For worldy pursuit, there is nothing wrong with setting a goal, and then work out steps leading to it. There are myriad examples in daily life. However things might be turned upside down in the spiritual realm. Jesus gives us plenty of “for the kingdom of God is like …” where priorities and values are the opposite of what we expect.
Had our objective been to teach kids like Carissa the power of the cable to support her, she would have discovered that she could get to the top with it. The getting to the top is an added bonus as she might even find that the floating down with the support of the cable might actually be more fun. But if the objective is to get to the top, it compounds her discouragement upon failure.
The apostle Paul uses all he has in his toolbox to teach us the true objective: Jesus. He’d tell us to fix our eyes upon Him. Even Jesus told us to fix our eyes upon Himself like the Hebrews of old were to fix their eyes upon the bronze snake when they were bitten by snakes in the desert. Once the Christians grow in the grace and knowledge of Jesus (2 Peter 3:18), other things will be added unto them, from lips that cannot stop talking about their Savior, to radiant countenance as their burden is lifted, to hearts overflowing with living water from the throne of God where fruit will spring forth.
What is the most important thing in your ministry?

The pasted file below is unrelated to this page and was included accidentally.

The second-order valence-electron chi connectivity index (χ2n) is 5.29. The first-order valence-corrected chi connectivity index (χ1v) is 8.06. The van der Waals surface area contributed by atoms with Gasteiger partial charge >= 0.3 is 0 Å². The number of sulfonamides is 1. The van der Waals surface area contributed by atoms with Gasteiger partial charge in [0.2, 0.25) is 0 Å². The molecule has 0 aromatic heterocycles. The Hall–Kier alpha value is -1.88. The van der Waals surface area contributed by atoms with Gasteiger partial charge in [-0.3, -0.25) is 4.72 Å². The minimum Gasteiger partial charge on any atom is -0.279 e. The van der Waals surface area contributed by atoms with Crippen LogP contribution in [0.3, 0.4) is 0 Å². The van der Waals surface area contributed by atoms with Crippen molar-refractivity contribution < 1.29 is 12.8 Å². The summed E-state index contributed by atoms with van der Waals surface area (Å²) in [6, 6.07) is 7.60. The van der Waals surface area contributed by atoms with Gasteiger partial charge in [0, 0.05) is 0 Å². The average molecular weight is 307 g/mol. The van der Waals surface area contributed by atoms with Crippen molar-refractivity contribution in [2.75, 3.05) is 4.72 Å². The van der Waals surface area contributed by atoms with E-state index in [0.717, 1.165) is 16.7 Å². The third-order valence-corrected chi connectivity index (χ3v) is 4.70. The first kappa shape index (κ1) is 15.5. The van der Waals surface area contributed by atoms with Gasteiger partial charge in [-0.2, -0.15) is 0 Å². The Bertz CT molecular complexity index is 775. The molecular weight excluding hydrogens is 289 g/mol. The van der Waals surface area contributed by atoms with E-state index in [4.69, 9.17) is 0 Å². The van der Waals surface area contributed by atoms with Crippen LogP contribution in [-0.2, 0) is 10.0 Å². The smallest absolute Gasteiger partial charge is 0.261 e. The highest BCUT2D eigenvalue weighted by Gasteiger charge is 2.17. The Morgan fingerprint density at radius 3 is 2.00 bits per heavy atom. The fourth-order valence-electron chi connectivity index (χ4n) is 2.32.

There are as many life’s challenges as there are people on earth. This article just attempts to show a general principle that once a core issue is resolved, other problems may go away as a result. However I believe the Bible is not written with its main objectives to deal with worldly issues, but to deal with the core issue of our sin nature which came as a consequence of our separation from God. In 1 Cor 15:19 the apostle Paul wrote this: “If only for this life we have hope in Christ, we are of all people most to be pitied.” And many of us have memorized Matthew 6:33: “Seek first the kingdom of God and all these things will be added unto you.”
If the steel cable addresses Carissa’s core issue of the fear of falling, then eternal security addresses our core issue of the falling short of God’s glory. It’s the same with ministries, if we take advantage of the opportunities God gives us through sermons, Sunday School lessons, etc., to ground those God gives us to minister to, not in the superficial details as illustrated in the grip points on the rock wall and their ability, or lack thereof, but in God’s ability through the cross of Christ, we’d rightly deal with the core issue: our need of God’s righteousness—which cannot be restored to us through any of our efforts, even our most righteous deeds.
- Scripture quoted by permission. All scripture quotations, unless otherwise indicated, are taken from the NET Bible® copyright ©1996-2006 by Biblical Studies Press, L.L.C. All rights reserved.
Disclaimer: This is my own opinion on the topic, which does not necessarily reflect the church's theology, or beliefs of the individuals in it — Nghi Nguyen